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USS Cimarron (AO 22)

- decommissioned -

USS CIMARRON was the first ship in the Navy's CIMARRON - class of oilers and the second ship in the Navy to be named after the river in Arkansas, Kansas, and Oklahoma, and towns in Colorado, Kansas, and New Mexico. Decommissioned on October 1, 1968, the ship was stricken from the Navy list on October 10. She was sold for scrapping on September 15, 1969.

General Characteristics:Keel laid: April 18, 1938
Launched: January 7, 1939
Commissioned: March 20, 1939
Decommissioned: October 1, 1968
Builder: Sun Shipbuilding and Drydock, Chester, Penn.
Propulsion system: four boilers
Propellers: two
Length: 553 feet (168.6 meters)
Beam: 75.1 feet (22.9 meters)
Draft: 31.5 feet (9.6 meters)
Displacement: approx. 25,500 tons
Speed: 18 knots
Capacity: approx. 18,300 tons of fuel
Aircraft: none
Armament: four 5-inch/38 caliber guns, four 40mm guns, four 20mm guns
Crew: approx. 300

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Crew List:

This section contains the names of sailors who served aboard USS CIMARRON. It is no official listing but contains the names of sailors who submitted their information.

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USS CIMARRON Cruise Books:

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USS CIMARRON, first of the Navy's many World War II era T-3 type oilers was built at Chester, Pennsylvania. She went into commission in March 1939 and transported oil along the west coast and to Hawaii during her first year of service. In mid-1940, CIMARRON entered the Philadelphia Navy Yard to receive her armament and other features required for her intended combat support employment. Upon completion of this work in the Spring of 1941, she began operations in the Atlantic that lasted until March 1942, when she transited the Panama Canal to join the Pacific Fleet.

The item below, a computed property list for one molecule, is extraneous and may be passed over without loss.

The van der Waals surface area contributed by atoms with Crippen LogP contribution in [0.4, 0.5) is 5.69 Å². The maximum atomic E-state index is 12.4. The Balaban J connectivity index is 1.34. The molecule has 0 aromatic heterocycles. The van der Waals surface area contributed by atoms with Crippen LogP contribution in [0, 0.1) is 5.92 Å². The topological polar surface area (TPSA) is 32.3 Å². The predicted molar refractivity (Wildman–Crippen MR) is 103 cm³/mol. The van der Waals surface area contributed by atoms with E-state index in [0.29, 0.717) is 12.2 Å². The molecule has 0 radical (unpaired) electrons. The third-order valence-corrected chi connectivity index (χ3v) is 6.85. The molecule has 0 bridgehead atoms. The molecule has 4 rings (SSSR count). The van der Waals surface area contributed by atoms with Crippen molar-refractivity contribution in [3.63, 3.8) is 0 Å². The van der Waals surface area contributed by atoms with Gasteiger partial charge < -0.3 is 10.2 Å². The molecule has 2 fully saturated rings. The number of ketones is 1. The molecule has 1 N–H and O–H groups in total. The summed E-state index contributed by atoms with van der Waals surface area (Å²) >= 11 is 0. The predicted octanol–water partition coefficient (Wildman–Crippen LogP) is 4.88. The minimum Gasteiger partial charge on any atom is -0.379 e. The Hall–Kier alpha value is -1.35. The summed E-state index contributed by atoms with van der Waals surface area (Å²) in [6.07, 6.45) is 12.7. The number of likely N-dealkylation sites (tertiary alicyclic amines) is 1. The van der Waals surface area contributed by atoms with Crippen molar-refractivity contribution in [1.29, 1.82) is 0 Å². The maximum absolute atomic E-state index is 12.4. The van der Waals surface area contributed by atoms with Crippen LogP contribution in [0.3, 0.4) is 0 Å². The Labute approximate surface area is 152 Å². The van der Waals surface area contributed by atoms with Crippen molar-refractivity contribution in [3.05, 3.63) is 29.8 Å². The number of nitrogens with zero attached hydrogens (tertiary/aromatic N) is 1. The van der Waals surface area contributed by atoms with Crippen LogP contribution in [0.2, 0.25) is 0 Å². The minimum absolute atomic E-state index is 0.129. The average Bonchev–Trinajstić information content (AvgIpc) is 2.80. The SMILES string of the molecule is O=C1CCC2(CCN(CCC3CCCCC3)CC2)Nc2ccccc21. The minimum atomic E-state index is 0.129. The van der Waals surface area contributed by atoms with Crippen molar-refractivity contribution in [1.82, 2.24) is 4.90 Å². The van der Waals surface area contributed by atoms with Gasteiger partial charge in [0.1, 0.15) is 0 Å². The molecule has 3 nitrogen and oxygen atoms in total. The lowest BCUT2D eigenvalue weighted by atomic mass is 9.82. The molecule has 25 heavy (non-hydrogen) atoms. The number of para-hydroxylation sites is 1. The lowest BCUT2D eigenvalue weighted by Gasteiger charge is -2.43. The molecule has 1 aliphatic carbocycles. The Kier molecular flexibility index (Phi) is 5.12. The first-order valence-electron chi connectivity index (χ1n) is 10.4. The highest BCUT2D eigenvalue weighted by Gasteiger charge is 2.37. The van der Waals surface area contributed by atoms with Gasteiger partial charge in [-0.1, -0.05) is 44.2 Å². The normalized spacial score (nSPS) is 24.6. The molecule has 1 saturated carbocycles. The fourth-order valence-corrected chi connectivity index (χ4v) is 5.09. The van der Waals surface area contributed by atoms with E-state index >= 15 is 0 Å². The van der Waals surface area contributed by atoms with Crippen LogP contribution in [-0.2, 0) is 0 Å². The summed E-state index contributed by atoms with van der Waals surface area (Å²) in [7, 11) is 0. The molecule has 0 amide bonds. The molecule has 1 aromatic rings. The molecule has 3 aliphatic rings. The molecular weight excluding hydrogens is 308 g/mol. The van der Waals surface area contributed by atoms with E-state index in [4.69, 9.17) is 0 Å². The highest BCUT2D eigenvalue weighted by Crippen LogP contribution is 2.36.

CIMARRON's first Pacific war undertaking was to provide oil for the carriers and other ships involved in the April 1942 Doolittle Raid on Japan. In June she replenished ships taking part in the Battle of Midway. During the rest of 1942 and into 1943, the oiler took part in the Guadalcanal campaign and the early stages of the Central Solomons campaign. She spent the rest of the war supporting the advance across the central Pacific and up toward Japan. After the fighting stopped in August 1945, CIMARRON remained in the Far East to assist with occupation efforts until early 1946.

During the later 1940s, CIMARRON transported oil from the Persian Gulf to the Pacific. She operated in Asiatic waters during the Korean War, making four deployments to the war zone in 1950-53. Following the end of that conflict, her pattern of regular trans-Pacific voyages to support the Seventh Fleet continued for some sixteen more years, including Vietnam War operations in 1965-68. Following nearly three decades of Navy service, during much of which she was the oldest ship on active duty, USS CIMARRON was decommissioned in October 1968. She was sold for scrapping in 1969. The ship received 10 battle stars for World War II service, and four for the Korean war.

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